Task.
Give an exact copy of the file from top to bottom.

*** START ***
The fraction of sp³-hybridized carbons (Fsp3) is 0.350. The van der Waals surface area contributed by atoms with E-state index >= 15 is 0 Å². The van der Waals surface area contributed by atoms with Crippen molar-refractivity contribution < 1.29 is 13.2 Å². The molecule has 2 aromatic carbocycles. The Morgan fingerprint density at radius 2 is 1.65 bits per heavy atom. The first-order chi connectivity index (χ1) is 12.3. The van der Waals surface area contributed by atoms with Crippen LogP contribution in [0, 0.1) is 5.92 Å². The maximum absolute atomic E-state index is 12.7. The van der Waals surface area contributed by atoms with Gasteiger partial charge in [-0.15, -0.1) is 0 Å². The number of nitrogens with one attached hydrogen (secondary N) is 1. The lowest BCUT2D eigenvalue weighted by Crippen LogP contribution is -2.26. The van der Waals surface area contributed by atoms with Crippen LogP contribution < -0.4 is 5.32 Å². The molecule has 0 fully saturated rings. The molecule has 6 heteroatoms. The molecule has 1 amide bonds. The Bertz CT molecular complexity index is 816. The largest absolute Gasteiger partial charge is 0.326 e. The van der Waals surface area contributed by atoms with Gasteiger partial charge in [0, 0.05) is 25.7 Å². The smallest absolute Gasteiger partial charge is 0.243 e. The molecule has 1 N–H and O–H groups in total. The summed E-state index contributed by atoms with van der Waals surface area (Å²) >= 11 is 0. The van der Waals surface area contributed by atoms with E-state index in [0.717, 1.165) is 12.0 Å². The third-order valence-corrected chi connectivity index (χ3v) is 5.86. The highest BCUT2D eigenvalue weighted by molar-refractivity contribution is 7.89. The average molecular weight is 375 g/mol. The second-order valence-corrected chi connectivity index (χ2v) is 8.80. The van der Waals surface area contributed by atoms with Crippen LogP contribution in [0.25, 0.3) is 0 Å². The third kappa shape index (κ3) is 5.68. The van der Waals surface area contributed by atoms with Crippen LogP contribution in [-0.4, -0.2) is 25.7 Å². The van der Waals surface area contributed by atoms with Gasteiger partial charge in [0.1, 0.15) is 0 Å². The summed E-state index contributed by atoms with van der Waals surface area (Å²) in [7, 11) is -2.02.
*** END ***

The fraction of sp³-hybridized carbons (Fsp3) is 0.350. The van der Waals surface area contributed by atoms with E-state index >= 15 is 0 Å². The van der Waals surface area contributed by atoms with Crippen molar-refractivity contribution < 1.29 is 13.2 Å². The molecule has 2 aromatic carbocycles. The Morgan fingerprint density at radius 2 is 1.65 bits per heavy atom. The first-order chi connectivity index (χ1) is 12.3. The van der Waals surface area contributed by atoms with Crippen LogP contribution in [0, 0.1) is 5.92 Å². The maximum absolute atomic E-state index is 12.7. The van der Waals surface area contributed by atoms with Gasteiger partial charge in [-0.15, -0.1) is 0 Å². The number of nitrogens with one attached hydrogen (secondary N) is 1. The lowest BCUT2D eigenvalue weighted by Crippen LogP contribution is -2.26. The van der Waals surface area contributed by atoms with Crippen LogP contribution < -0.4 is 5.32 Å². The molecule has 0 fully saturated rings. The molecule has 6 heteroatoms. The molecule has 1 amide bonds. The Bertz CT molecular complexity index is 816. The largest absolute Gasteiger partial charge is 0.326 e. The van der Waals surface area contributed by atoms with Gasteiger partial charge in [0, 0.05) is 25.7 Å². The smallest absolute Gasteiger partial charge is 0.243 e. The molecule has 1 N–H and O–H groups in total. The summed E-state index contributed by atoms with van der Waals surface area (Å²) >= 11 is 0. The van der Waals surface area contributed by atoms with E-state index in [0.717, 1.165) is 12.0 Å². The third-order valence-corrected chi connectivity index (χ3v) is 5.86. The highest BCUT2D eigenvalue weighted by molar-refractivity contribution is 7.89. The average molecular weight is 375 g/mol. The second-order valence-corrected chi connectivity index (χ2v) is 8.80. The van der Waals surface area contributed by atoms with Crippen LogP contribution in [0.25, 0.3) is 0 Å². The third kappa shape index (κ3) is 5.68. The van der Waals surface area contributed by atoms with Crippen LogP contribution in [-0.4, -0.2) is 25.7 Å². The van der Waals surface area contributed by atoms with Gasteiger partial charge in [0.1, 0.15) is 0 Å². The summed E-state index contributed by atoms with van der Waals surface area (Å²) in [7, 11) is -2.02.